5ABA0004 The Medieval Book
Credit value: 15 credits
Module convenor: Professor Julia Crick
Assessment: 1 x 4000 word essay (100%); coursework reassessment in exam period 3
Teaching pattern: One 2-hour seminar weekly
The manuscript is a hand-made object. It offers numerous possibilities for the presentation of texts, including choices of size, format, colour, script, textual associations, accompanying commentary and decoration, even language. The final product was limited by the skill and circumstances of the maker: his or her access to texts and materials, the nature and level of training and inherent skills, the demands and resources of the patron or commissioning institution. This course examines the ways in which texts were made and read in the Middle Ages. Most examples will be taken from medieval Britain, 1050-1300, in an era of conquest, expansion, urbanization and cultural encounter. The course explores literacy and education, the nature of textual communities and the circulation of texts; it considers readers and reception, including the female patron. We will pay attention to modes of presenting information in the Middle Ages, and how they fared in the culture of print. All the texts discussed in class will be accessed in modern English translation. The module will draw on material evidence from the great libraries of the world in the form of digitized manuscripts and will involve a visit to a local manuscript library which will give students the unique opportunity to examine medieval manuscripts as books.
- Manuscripts and meaning
- Pagan knowledge
- Conquest and language
- Mapping the world
- Margins and frames
- History and genealogy
- Reading and space
- The politics of print
- Code and codex
- Library visit
Educational aims and objectives
The digital era has brought into question categories of authorship, authority and knowledge made familiar in the age of print. The Medieval Book aims to introduce students to the possibilities and limitations of written communication in the era before print. How was knowledge validated and passed on? What did authorship and readership mean? What purpose did books serve in an era of mass illiteracy? Diverse, idiosyncratic, and unique, manuscript books were produced in a great variety of circumstances for different readers and users. This module considers how, in the era before print, texts were produced, published, anthologized, circulated, and read. By returning to the manuscript book we can recover levels of meaning and complexity which get lost in print. The process is designed to encourage reflection on accepted categories of cultural production: on authorship, knowledge, the presentation and consumption of texts. The module aims to explore elements of medieval culture lost in transmission in the nineteenth and twentieth centuries, for instance bi- and tri-lingualism, visual homage to the past, the framing of the text, cultural exchanges across time, space, culture, and religion.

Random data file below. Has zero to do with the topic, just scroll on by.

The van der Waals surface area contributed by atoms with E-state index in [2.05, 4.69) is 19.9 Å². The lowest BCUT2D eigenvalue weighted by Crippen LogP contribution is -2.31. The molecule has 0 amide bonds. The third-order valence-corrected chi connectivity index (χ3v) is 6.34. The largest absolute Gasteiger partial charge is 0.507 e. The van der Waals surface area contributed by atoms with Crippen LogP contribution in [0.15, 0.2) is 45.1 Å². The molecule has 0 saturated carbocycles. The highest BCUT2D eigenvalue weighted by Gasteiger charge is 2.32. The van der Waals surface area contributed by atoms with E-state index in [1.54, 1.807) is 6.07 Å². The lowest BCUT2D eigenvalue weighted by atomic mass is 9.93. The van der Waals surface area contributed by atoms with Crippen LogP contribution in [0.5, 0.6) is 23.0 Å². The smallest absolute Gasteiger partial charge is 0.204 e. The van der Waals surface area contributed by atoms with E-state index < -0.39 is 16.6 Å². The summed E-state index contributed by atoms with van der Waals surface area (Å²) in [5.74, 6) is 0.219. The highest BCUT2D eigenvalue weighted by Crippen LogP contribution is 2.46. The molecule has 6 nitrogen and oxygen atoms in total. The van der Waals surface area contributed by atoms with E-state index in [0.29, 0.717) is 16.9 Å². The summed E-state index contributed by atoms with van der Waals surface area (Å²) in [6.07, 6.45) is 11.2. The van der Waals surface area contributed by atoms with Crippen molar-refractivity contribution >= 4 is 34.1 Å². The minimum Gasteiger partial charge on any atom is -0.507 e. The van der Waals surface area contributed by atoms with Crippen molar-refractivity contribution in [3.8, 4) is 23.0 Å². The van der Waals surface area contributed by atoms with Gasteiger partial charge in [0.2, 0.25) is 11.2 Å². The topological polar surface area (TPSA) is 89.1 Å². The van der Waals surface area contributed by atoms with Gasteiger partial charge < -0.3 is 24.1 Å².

- Acts with limited supervision and direction within defined guidelines, accepting responsibility for achieving personal and/or group outcomes and/or outputs.
- Undertakes research to provide new information and/or explores new or existing data to identify patterns and relationships
- Demonstrates an awareness of different ideas, contexts and frameworks and recognises those areas where the knowledge base is most/least secure.
- Interacts effectively within a team, giving and receiving information and ideas and modifying responses where appropriate.
Operates in situations of varying complexity and predictability requiring the application of a wide range of techniques and information sources
- Daniel Wakelin, Designing English: Early Literature on the Page (Oxford, 2018)
- Raymond Clemens and Timothy Graham, ed., Introduction to Manuscript Studies (2007)
- M. T. Clanchy, From Memory to Written Record (3rd edn, 2013)
Additional Course Costs
Travel to a library in central London